This could be selling your own or someone else’s products.
A common option is using Amazon’s FBA program. Since we are talking about blogs, if you’re interested in selling products, you must also have your own storefront for another source of traffic and revenue. WooCommerce is a good option if you like using WordPress.
The next level up is to drop-ship a product. You hold no inventory, nor do you have to ship the products yourself. Instead, you accept customer orders, and another party in the supply chain ships out the product.
There are many services that will do this for you, and it’s a nice way to start out. Of course, the issue is that you have no control over costs other than switching vendors.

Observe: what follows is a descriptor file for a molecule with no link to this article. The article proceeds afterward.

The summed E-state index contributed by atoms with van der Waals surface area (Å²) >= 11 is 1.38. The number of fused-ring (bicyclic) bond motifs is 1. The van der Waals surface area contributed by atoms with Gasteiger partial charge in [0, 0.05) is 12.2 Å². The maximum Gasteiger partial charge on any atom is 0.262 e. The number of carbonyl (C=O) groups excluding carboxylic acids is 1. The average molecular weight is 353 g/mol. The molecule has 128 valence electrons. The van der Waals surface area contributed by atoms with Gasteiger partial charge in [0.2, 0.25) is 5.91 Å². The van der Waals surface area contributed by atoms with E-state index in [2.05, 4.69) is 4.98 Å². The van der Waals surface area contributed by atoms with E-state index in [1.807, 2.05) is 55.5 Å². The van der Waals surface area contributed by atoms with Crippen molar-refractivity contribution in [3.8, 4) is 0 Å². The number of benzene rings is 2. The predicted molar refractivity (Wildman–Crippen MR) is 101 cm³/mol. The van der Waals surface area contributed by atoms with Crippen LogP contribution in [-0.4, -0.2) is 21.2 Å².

Personally, I’m not a fan of selling physical products, but I have quite a few friends who do very well with this model. If you’re considering going down this avenue, one option I recommend would be to find a similar product and offer it to your audience via an affiliate link.
The downside to physical products is that, unlike digital products, they aren’t infinitely scalable. You have to deal with COGS (the cost of goods sold). While you might be able to improve your margins as you sell more, there’s a fixed cost.
If I were you, I would diversify my revenue and create a mixture of some (or all) of the eight options. As with any business, relying on just one source of revenue is a recipe for disaster.
I think the best options for a blogger just getting started are: consulting, affiliate marketing, and digital products. Only once you build out an audience should you think about creating a membership site or SaaS product.
Again, your niche might be unique. But for most niches, these are the best options available.